Day: October 26, 2012

Much ado about the Tenderloin of Brasov

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Brașov is not only a beautiful medieval city in Romania (which is located in the central part of the country, about 166 km north of Bucharest) but also the name of a delicious and easy to prepare Hungarian dish the Tenderloin of Brasov. It might originate from the Transylvania region but how did it earn its name it is still a mystery however I have found some assumptions:

1st: The recipe was found out in 1948 by Nándor Gróf, who was the cook of a restaurant car, on the Budapest-Brasov advanced train line (Garlic, pepper, potato variant, pork.)

The 2d version: György Dózsa, a master cook claimed it referring to a 19th century cook book, that the food originates from Brasov, and in fact it is a garlic cattle stew (a potato variant, garlic one fried a porcupine on bacon from beef.)

The 3d: the most authentic source is a book by Sándor Csáky: 20st century’s culinary art, according to it the original recipe of the Tenderloin of Brasov was made of a steak, and was invented by an unknown cook. (tomato-mushroom variant with red wine and with egg barley).

Gyula Pető’s book the Cooking knowledge, does not deal with its origin just simply gives his recipe (Tenderloin, smoked bacon, garlic, cooked potato variant.)

According to Endre Papp’s statement, (a profi cook) he claims to be the creator of the dish that he prepared onto a food innovation competition on 17 of September 1950. He gave it the name Tenderloin of Brasov because the memory of Trianon (painful lost for the Hungarians) lived on in his memory strongly yet. (Bacon, tenderloin, bulbous, tomato, green pepper variant with green peas, with a fried, potato roasted.)

According to the Old Buda (the historical part of Budapest) variant, the recipe was invented by the wife of a pub’s owner called Weiss, as the dish was specially made for a carpenter, certain Károly Brassóy’s birthday thus the plate was named after him (his family name was Brassóy written with a -y) (Marjoram, bulbous from pork, egg barley with garnish).

The recipe

The tenderloin of Brasov is considered to be kind of a traditional dishes of Hungary such as Chilli con carne in Mexico. Of course there are different variations from region to region but in most parts of Hungary it is made with lard-bacon, minced meat, onion, marjoram, and garlic are also common additions to the basic recipe. The special and unusual twist is the peas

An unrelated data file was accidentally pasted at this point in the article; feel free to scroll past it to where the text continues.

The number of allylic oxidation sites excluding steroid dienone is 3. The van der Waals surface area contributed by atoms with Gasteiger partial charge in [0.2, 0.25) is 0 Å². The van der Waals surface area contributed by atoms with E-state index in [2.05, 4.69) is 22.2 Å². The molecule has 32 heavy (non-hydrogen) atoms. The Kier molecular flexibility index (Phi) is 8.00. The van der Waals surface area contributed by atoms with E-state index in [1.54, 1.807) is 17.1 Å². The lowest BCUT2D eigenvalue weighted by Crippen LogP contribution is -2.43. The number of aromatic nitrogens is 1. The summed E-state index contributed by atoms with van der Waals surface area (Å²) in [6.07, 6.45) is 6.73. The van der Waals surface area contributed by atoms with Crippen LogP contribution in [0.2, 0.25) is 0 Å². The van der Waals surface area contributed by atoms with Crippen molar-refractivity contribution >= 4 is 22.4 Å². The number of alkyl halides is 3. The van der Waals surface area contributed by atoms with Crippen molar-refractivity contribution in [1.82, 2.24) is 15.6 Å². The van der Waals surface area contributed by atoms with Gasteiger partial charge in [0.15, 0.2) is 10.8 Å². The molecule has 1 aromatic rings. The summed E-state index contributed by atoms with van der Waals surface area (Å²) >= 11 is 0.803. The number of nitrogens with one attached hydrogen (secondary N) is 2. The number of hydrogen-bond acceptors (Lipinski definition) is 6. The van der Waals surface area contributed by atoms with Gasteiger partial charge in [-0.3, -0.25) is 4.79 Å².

Brasov with peas (the classic version)


  • 60 ounces pork tenderloin or lean thighs
  • 10 ounces smoked bacon
  • 20 g onion
  • 40 grams of peas
  • 4 cloves of garlic
  • 1 teaspoon crushed marjoram
  • One hot spicy paprika
  • pepper, salt, red pepper

Wash and dry the meat with a kitchen papertowel, and cut it into two to three inch cubes. Chop onions and garlic. Fry the bacon with the onion and garlic, simmer together everything. Add meat and spices, and then let them cook. You can always add water if necessary.

When the meat is tender, pour the peas. Depending on what do you use canned or fresh peas, simmer until the beans are tender. Serve with French fries or potato purée.

The Romanian and Hungarian names are both derived from the Turkic word barasu, meaning “white water”, in Romanian with a Slavic suffix -ov but in Hungarian it is just pronounced Brassó-Brashow.

Crime night in Miss Marples’s style with good food

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I feel sort of it that the old-fashioned detective stories used to have some intimate atmosphere, more than the nowadays popular stonehard, realistic bestseller novels such as Henning Mankell’s (he became world-famous with the book Kurt Wallander & the TV sequel Wallander) or Stieg Larsson’s (Milleneum). Of course it beyond possibility to set them against each other since the different characters, eras etc. But there is indeed some charm in an Agatha Christie’s novel where the aged women in peaked shoes, waddling with their umbrella or sit in a comfy armchair with a knitting needle pretending not to hear and not to know anything meanwhile they are always ready to solve a crime. The situations are more funny than bloody seroius. On the other hand in black humor there is no deficiency, because Agatha Christie’s characters in the beginning of the novels seem normal but later on they go through in a strange metamorphose, for the most part they become criminals, amidst a shocking chaos, but the glamour, the twinkling always remain in the background, so much as the love. Not by any chance that Agatha Christie’s two famous detectives became classics: the perfectly egoistic Belgian detective Hercule Poirot and the aged spinster Miss Marple..